APPLICATION GUIDE FOR DAMPERS

Pro Race Dampers

Crankshaft Torsional Vibration is the “Hidden Enemy” of Engine Durability and Reliability.

Below is the latest Application Guide for our Pro-Race Dampers.

Pro Race Dampers

 

 

 

 

 

 

 

 

 

 

 

 

 

 

Note. This graph is a guide only. Modifications as simple as a change in the compression ratio will alter the amplitude of the crankshaft torsional vibration, therefore variables such as valve timing, crankshaft design, number of counterweights and main bearing journal diameter will also affect the amplitude of torsional vibration. A lightweight (lower inertia value) damper will have less “absorption” performance and will overheat the elastomer should the engine be used outside of its parameters. It is better to be over damped than under damped.

Engine Dynamometer Testing

Engine Dynamometer Testing

 

 

 

 

 

 

 

 

 

 

 

Engine Dynamometer Testing is used by leading damper manufacturers to ensure that their dampers are correctly tuned for each engine. The graph shows crankshaft torsional vibration across the full RPM range for a GM SB 385 HP, 350 cubic inch V8 engine.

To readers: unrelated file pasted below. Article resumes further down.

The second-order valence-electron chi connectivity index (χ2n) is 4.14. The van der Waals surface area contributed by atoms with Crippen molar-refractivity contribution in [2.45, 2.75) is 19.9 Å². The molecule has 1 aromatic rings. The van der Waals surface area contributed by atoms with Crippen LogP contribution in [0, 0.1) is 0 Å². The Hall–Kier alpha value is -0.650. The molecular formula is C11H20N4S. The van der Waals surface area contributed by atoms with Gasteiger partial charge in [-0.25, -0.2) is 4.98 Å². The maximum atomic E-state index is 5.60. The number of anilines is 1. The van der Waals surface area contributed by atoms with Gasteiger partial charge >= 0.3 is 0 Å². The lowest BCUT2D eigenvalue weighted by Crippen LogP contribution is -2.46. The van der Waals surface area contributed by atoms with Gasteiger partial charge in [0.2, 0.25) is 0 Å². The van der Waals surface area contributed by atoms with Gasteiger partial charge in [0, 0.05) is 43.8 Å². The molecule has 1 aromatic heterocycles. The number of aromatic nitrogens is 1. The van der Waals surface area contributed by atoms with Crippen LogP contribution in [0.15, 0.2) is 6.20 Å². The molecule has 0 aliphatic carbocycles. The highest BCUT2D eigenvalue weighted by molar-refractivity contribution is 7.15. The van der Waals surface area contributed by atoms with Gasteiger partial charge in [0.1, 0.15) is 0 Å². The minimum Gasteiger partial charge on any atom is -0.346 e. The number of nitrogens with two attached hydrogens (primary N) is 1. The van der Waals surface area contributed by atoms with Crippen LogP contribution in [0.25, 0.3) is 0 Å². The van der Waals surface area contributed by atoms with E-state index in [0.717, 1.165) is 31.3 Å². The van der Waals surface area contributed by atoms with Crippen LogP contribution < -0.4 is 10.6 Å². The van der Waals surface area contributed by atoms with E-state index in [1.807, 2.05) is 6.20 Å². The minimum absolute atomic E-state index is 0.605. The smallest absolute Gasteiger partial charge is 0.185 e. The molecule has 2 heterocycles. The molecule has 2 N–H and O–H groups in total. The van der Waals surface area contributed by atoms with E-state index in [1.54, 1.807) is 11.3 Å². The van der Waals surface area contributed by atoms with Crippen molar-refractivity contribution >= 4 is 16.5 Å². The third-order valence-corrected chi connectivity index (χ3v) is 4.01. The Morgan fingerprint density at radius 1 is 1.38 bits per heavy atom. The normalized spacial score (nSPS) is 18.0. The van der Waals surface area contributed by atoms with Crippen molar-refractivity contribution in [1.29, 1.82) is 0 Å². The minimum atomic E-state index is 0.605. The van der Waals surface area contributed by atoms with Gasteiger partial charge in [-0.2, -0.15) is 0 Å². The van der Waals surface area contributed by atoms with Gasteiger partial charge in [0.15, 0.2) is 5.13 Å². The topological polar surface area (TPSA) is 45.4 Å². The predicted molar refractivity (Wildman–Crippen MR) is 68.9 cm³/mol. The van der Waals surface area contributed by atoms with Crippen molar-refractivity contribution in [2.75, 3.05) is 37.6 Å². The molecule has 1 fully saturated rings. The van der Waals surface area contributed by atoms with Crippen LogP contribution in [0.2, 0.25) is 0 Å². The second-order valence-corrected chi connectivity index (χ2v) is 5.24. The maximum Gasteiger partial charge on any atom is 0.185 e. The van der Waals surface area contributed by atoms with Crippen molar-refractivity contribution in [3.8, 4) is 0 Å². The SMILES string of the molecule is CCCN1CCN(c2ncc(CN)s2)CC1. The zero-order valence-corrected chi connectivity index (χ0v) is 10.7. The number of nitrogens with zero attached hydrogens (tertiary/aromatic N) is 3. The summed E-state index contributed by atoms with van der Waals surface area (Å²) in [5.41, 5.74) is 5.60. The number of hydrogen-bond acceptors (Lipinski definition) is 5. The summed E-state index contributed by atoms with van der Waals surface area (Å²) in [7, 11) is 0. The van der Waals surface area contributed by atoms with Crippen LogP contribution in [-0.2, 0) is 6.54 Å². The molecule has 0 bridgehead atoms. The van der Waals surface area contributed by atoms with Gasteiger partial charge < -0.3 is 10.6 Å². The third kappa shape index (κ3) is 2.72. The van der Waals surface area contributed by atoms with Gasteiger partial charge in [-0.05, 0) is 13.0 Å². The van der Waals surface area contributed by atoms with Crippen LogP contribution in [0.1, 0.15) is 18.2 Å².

With the GM 8-inch stock damper, a large amount of torsion occurs at approximately 6,000 RPM – it should be mentioned that OE stock dampers don’t address vibrations at high RPM’s, because most street engines rarely see the high RPM range.

For racing applications, however, this vibration could do serious engine damage, so PRO/RACER damper is tuned to drastically reduce this high RPM vibration, at the expense of a smaller vibrational peak occurring at about 3,500 RPM. This lower peak RPM is well below the speed relevant to the crankshafts natural frequency.